Skeptics, of course, have suggested that reliance upon the testimony of another does not necessarily result in personal knowledge. Thomas Paine wrote in The Age of Reason:

No one will deny or dispute the power of the Almighty to make such a communication, if he pleases. But admitting, for the sake of a case, that something has been revealed to a certain person, and not revealed to any other person, it is revelation to that person only. When he tells it to a second person, a second to a third, a third to a fourth, and so on, it ceases to be a revelation to all those persons. It is revelation to the first person only, and hearsay to every other, and consequently they are not obliged to believe it (1794, pp. 8-9, emp. in orig.).

Paine’s assessment, however, is incorrect, as an examination of both historical and biblical cases will attest. Must testimony by necessity be diluted or destroyed simply because it has been passed from generation to generation? Not at all. We know George Washington lived, even though no one for the past several generations ever set eyes on him. We know of numerous other people and events in the same manner, as a direct result of credible testimony passed faithfully from age to age.

Further, biblical information provides a good test case for the accuracy of information passed from one person to another. In Mark 16, the account is told of Mary Magdalene having seen the Lord after His resurrection. She immediately went and told other disciples who, the text indicates, “disbelieved” (Mark 16:11). Later, Jesus appeared to two men walking in the country. They, too, returned to the disciples and reported that the Lord was alive, but of the disciples it was said that “neither believed they them” (Mark 16:13). Were these disciples justified in rejecting the report of the Lord’s resurrection merely because they had not been eyewitnesses themselves? Was their disbelief somehow evidence of “intellectual integrity” on their part? Were they to be commended for their rejection of two different reports that originated with trustworthy eyewitnesses?

No, the disciples were not justified in their disbelief. Later, when the Lord appeared to them, “he upbraided them with their unbelief and hardness of heart, because they believed not them that had seen him after he was risen” (Mark 16:14). Thus, the Lord verified the principle that Thomas Paine attempted to refute. If Mary Magdalene had expressed accurately to the disciples what she had seen, and they in turn expressed accurately what they had been told, would this not constitute valid evidence-based testimony of the sort that would warrant genuine faith in the resurrection? Facts must be reported before they can be believed. In Acts 18, the circumstances are given in which “many of the Corinthians hearing, believed.” What did they hear that caused them to believe? It was the testimony given by Paul. Faith is thus seen as the acceptance of knowledge based upon credible testimony.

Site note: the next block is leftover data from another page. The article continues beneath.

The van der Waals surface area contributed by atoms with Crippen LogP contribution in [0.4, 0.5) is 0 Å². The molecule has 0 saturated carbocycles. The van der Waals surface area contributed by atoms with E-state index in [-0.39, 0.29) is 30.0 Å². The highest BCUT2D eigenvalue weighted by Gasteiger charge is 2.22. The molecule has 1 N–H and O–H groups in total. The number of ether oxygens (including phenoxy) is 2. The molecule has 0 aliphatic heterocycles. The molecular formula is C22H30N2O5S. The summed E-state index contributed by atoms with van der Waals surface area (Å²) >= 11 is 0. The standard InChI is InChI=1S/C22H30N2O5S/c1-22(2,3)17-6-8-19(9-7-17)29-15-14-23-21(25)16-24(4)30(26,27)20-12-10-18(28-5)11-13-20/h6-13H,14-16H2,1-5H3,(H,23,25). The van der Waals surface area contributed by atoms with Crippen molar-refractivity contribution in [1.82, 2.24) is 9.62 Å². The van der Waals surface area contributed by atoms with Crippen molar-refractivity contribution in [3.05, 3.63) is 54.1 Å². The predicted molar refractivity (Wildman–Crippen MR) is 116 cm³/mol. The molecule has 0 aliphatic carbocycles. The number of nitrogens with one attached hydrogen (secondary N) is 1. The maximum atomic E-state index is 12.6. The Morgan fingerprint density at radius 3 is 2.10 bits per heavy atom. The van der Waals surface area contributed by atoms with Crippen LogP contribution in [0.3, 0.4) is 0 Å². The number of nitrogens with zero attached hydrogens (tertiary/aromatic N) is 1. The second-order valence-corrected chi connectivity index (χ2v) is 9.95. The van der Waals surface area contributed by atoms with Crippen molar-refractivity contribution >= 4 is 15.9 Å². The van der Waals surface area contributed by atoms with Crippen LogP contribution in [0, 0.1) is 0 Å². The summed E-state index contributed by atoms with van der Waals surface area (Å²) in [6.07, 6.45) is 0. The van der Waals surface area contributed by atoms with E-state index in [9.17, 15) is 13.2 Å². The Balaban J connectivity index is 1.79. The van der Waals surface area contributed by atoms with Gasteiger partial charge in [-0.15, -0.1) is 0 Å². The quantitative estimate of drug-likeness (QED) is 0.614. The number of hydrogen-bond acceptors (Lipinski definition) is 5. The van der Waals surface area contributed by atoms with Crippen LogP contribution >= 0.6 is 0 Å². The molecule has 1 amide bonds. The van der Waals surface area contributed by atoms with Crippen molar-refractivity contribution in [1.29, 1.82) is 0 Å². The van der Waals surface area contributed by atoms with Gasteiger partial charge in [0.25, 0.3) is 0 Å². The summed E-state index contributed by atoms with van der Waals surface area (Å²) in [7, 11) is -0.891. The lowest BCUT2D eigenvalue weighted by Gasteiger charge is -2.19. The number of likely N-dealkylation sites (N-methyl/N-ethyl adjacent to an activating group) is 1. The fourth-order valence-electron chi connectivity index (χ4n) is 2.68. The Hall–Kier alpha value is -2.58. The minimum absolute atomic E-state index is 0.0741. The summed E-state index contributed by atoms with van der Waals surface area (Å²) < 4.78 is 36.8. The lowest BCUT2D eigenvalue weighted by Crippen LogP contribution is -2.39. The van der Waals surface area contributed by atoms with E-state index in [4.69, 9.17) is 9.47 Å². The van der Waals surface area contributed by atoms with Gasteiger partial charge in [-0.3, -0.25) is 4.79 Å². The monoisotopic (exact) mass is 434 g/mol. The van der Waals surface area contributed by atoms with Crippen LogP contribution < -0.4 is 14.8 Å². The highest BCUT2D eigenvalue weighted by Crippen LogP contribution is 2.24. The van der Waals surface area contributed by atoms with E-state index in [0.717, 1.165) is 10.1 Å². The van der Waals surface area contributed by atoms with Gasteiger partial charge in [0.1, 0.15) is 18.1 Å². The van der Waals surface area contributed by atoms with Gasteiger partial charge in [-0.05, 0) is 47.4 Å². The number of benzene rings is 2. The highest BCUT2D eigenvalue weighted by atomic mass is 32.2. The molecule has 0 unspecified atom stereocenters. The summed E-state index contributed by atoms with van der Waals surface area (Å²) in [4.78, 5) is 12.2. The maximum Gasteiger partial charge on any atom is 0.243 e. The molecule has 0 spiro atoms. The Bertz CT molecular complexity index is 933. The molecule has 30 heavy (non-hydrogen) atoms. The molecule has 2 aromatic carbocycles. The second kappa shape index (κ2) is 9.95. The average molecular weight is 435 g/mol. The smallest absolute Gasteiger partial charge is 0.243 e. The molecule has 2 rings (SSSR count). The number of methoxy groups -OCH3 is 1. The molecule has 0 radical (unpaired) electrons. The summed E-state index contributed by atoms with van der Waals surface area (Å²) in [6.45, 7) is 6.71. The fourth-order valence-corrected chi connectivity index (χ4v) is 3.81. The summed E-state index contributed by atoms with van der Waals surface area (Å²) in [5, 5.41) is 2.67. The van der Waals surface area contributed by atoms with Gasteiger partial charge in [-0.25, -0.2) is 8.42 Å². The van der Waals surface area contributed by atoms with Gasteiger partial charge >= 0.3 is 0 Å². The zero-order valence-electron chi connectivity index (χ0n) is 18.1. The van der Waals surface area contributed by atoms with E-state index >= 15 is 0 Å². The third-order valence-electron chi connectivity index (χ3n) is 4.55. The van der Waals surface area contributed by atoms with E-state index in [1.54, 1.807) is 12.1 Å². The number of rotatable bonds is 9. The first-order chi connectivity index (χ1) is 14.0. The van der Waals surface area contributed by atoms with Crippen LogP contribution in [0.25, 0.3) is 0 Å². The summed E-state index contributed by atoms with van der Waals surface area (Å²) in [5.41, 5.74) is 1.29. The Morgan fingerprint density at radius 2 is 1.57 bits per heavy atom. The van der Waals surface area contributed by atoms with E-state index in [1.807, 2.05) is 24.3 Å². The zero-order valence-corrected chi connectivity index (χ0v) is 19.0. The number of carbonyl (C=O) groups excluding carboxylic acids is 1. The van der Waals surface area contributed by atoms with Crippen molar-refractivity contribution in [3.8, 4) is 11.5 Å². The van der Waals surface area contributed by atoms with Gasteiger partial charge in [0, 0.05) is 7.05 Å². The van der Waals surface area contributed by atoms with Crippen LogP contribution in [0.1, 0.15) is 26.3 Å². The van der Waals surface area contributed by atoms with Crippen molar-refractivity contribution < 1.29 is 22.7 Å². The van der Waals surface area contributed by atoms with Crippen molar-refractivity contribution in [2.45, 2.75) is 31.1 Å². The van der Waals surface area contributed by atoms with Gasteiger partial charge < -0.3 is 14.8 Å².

Sometimes the evidence for faith may come by sight, as it did in the case of Thomas when Christ said to him after His resurrection, “Because thou hast seen me, thou hast believed” (John 20:29a). The Samaritans, mentioned earlier, believed on the Lord. The fact of their seeing Him did not preclude their believing on Him (John 4:41). There are times, of course, when faith and sight go together. Men sometimes walk by faith because of sight. Many came in obedience to the Lord during His earthly ministry because of what they heard and saw. During the early years of the church, many believed because of the miracles they saw performed. Much faith was produced by the actual events that were observed by those present.